The Prime of Our Lives is NOT About Finding All the Answers — Brene Brown on Living in the Questions

We will be sharing a series of photographs and stories from Prime: Reflections on Time and Beauty, a portrait book that features portraits and accompanying essays of women from the ages of 35 to 104, by American photographer and filmmaker Peter Freed, along with the stories of the women in the photographs. The Prime Book celebrates what it means to be a woman in her “prime” in modern-day America. 

Last week, we shared Freed’s photography of Christy Turlington accompanied by her thoughts on aging.

In part two of the series, the spotlight shines on Brené Brown, Ph.D., LMSW:

Brene Brown The Prime Book Peter Freed

In Her Own Words

I’ve heard people say “we teach what we need to learn.” I’m pretty sure they’re on to something. As a vulnerability researcher, what I’ve learned and now write about uncertainty, risk and “showing up” has profoundly changed my life.

[Read: I Decided to Climb Mt. Kilimajaro in My 40s]

From the time I was a young child through my late thirties, I believed that growing up was about finding certainty and solving the mysteries of life. It seemed to me that the end game was answers and control – especially control over important outcomes and what people think. The formula was pretty clear: Vulnerability is weakness, self worth is based on what you achieve, and accomplishments and acquisitions bring joy and meaning.

What’s spectacular about my life today, at forty-seven, is finally realizing that the prime of our lives is not about answers – it starts when we finally allow ourselves to soften into the mysteries and live in the questions. For me, the softening came after a long, painful midlife unraveling; fueled by the exhaustion that comes from too much pretending, pleasing, and perfecting.

For me, midlife was not a crisis, it was an unraveling. By definition, you can’t control or manage an unraveling. You can’t cure it with control any more than the acquisitions, accomplishments, and alpha-parenting of our thirties cured our deep longing for permission to slow down and be imperfect.

[To Get the Life You Want You Have to Take Risks]

I think midlife is when the universe gently places her hands upon your shoulders, pulls you close, and whispers in your ear:

I’m not screwing around. It’s time. All of this pretending and performing – these coping mechanisms that you’ve developed to protect yourself from feeling inadequate and getting hurt – has to go.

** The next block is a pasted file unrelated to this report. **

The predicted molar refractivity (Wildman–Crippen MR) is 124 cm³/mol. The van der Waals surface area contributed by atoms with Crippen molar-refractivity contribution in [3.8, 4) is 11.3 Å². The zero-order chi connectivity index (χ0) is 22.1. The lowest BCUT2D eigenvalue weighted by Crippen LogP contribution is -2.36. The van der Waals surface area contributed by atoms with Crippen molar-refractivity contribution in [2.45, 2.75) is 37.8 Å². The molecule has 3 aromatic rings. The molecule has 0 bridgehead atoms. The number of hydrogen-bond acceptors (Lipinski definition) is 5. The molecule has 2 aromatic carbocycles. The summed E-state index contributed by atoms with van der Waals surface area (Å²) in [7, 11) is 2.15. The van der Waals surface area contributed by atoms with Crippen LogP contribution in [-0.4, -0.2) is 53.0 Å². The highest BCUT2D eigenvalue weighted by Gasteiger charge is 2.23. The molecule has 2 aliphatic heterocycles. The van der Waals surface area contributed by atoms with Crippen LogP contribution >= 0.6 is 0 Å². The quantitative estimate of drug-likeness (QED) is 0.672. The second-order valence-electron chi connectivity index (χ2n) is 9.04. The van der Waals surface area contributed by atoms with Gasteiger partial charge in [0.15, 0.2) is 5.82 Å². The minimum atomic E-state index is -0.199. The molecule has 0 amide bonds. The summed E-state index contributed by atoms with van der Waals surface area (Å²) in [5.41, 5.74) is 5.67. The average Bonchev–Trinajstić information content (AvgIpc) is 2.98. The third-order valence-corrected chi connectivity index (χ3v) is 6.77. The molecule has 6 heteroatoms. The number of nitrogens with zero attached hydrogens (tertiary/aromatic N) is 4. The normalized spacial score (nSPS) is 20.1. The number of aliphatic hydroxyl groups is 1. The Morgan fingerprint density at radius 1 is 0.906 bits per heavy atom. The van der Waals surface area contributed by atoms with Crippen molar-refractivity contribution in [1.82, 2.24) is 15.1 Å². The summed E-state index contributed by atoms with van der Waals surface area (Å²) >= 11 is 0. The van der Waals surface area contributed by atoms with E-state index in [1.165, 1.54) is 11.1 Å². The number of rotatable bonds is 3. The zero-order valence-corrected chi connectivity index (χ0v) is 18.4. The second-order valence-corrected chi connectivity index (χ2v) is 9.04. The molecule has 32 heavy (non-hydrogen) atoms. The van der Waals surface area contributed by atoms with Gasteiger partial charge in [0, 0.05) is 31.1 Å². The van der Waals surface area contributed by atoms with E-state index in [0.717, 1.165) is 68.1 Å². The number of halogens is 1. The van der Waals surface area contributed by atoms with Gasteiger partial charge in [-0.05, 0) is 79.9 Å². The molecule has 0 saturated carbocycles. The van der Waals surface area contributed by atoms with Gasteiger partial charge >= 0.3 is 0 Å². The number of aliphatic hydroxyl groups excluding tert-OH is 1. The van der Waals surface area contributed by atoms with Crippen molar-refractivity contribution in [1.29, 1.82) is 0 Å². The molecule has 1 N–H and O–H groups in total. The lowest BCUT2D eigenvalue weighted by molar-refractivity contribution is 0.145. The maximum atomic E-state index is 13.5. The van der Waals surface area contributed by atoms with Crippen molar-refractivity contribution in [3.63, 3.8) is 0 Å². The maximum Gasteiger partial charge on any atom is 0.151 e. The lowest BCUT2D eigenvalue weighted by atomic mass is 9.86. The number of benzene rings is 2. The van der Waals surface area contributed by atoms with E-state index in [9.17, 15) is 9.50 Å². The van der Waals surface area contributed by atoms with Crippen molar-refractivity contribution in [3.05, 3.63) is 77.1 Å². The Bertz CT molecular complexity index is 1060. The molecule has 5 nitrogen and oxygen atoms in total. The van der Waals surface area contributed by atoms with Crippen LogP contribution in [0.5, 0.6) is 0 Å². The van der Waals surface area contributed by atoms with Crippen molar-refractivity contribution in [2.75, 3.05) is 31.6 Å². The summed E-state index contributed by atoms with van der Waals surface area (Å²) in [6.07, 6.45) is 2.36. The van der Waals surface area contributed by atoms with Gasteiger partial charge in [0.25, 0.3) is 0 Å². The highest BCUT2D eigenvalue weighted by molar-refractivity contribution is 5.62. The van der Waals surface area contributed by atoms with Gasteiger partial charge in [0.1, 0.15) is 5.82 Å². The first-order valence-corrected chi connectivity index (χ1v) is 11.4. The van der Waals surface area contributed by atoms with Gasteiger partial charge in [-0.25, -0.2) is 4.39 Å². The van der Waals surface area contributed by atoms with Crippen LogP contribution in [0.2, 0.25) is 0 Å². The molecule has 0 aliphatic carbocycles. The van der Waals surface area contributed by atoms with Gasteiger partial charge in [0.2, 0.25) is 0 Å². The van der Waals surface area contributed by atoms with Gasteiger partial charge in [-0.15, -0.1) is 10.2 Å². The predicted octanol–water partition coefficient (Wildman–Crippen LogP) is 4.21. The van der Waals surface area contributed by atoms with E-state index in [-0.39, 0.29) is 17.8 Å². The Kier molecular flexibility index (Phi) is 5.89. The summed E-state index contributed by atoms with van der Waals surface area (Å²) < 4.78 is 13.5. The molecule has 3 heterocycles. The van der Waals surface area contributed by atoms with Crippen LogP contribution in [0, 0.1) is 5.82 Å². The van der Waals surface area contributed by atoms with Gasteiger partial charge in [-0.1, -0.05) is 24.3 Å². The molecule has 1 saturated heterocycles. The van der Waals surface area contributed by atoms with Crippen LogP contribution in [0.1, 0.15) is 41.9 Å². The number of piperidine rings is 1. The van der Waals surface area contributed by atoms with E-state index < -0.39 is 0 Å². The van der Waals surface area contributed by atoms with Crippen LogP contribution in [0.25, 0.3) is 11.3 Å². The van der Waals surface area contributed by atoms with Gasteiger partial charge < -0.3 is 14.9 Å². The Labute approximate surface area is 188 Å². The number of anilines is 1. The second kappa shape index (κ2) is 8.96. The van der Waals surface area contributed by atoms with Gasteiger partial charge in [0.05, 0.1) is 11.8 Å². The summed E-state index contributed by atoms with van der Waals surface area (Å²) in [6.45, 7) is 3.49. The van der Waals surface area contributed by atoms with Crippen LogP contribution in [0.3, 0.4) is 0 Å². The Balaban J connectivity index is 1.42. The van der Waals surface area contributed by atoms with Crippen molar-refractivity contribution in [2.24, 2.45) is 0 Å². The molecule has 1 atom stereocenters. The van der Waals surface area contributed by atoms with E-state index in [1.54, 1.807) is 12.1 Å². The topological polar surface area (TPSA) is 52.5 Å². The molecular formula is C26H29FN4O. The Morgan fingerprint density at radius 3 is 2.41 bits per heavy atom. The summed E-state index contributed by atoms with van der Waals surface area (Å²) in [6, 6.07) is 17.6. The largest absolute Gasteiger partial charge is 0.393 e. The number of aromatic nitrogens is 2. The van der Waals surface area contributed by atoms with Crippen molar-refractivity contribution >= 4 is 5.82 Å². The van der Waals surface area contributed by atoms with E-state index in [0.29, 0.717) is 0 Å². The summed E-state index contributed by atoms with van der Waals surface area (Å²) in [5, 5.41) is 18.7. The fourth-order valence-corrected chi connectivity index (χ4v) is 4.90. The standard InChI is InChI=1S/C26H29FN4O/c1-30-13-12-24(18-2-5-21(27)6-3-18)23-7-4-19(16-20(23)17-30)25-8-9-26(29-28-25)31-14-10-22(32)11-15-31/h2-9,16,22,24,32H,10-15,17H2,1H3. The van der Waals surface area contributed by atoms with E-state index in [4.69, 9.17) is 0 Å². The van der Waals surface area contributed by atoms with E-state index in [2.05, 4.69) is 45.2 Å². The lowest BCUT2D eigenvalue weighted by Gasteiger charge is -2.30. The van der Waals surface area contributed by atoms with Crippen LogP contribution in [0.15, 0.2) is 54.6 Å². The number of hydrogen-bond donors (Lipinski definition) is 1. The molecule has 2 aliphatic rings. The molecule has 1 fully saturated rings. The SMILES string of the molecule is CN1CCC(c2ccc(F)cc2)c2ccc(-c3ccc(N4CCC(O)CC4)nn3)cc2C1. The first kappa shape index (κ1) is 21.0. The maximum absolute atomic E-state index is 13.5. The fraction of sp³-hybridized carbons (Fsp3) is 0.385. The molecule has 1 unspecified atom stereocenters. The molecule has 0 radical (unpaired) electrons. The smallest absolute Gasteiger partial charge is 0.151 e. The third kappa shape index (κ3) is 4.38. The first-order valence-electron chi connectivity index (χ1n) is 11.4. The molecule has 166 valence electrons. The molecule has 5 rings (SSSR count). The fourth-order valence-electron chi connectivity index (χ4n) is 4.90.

Your armor is preventing you from growing into your gifts. I understand that you needed these protections when you were small. I understand that you believed your armor could help you secure all of the things you needed to feel worthy of love and belonging, but you’re still searching and you’re more lost than ever.

Time is growing short. There are unexplored adventures ahead of you. You can’t live the rest of your life worried about what other people think. You were born worthy of love and belonging. Courage and daring are coursing through you. You were made to live and love with your whole heart. It’s time to show up and be seen.

Taking off the armor and putting down the weapons requires us to find the courage to be vulnerable and imperfect. It means showing up even when I’m not comfortable or sure. It means trying new things even though I feel awkward and uncool. Growing into my gifts has meant rediscovering creativity. Today I paint and take pictures and get my “craft on” with my children. I also practice setting and holding boundaries. Saying no is hard when you’re trying to please everyone, but it’s way easier than feeling resentful. My boundary mantra is, “Choose discomfort over resentment.” If you are coming toward me with a PTO sign-up sheet and you see me quickly close my eyes and start chanting – you’ll know exactly what I’m saying.

[Read Maria Shriver’s latest ‘I’ve Been Thinking’ essay]

Re-engaging with the world from a place of worthiness – from a place of “I am enough” – has meant owning all of my stories. Even the ones I orphaned along the way because they didn’t fit with who I thought I was supposed to be. Studying topics like shame, courage, and vulnerability has taught me that if we are brave enough to explore the darkness, we are certain to discover the infinite power of our light. And for me, being in my prime is all about love and light.

About the Author

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I started my photography career in the late 80's at the New York Times, where I worked for three years. Those were the days of black and white Tri-X Pan film. I went on to become a contract photographer for USA Today and Architectural Digest, while maintaining my freelance work for magazines like Self, Esquire, Woman’s Day, Departures, Newsweek and others. It was all color Kodachrome slide film then. I also photographed advertising campaigns for FedEx, Cadillac, CBS, NBC, Texaco, KitchenAid and AT&T. I've taught photography at the Pratt Institute, Maine Media Workshops, Santa Fe Workshops and International Center of Photography and was a contributor to numerous "Day in the Life" books. I did the photography for a book celebrating gray hair that was published by Simon and Schuster. For the photography in the Prime book it’s back to black and white. But this time, it’s digital. For the past 6 years I have worked as a camera operator and director on diverse video projects. Learn more at PeterFreed.com.

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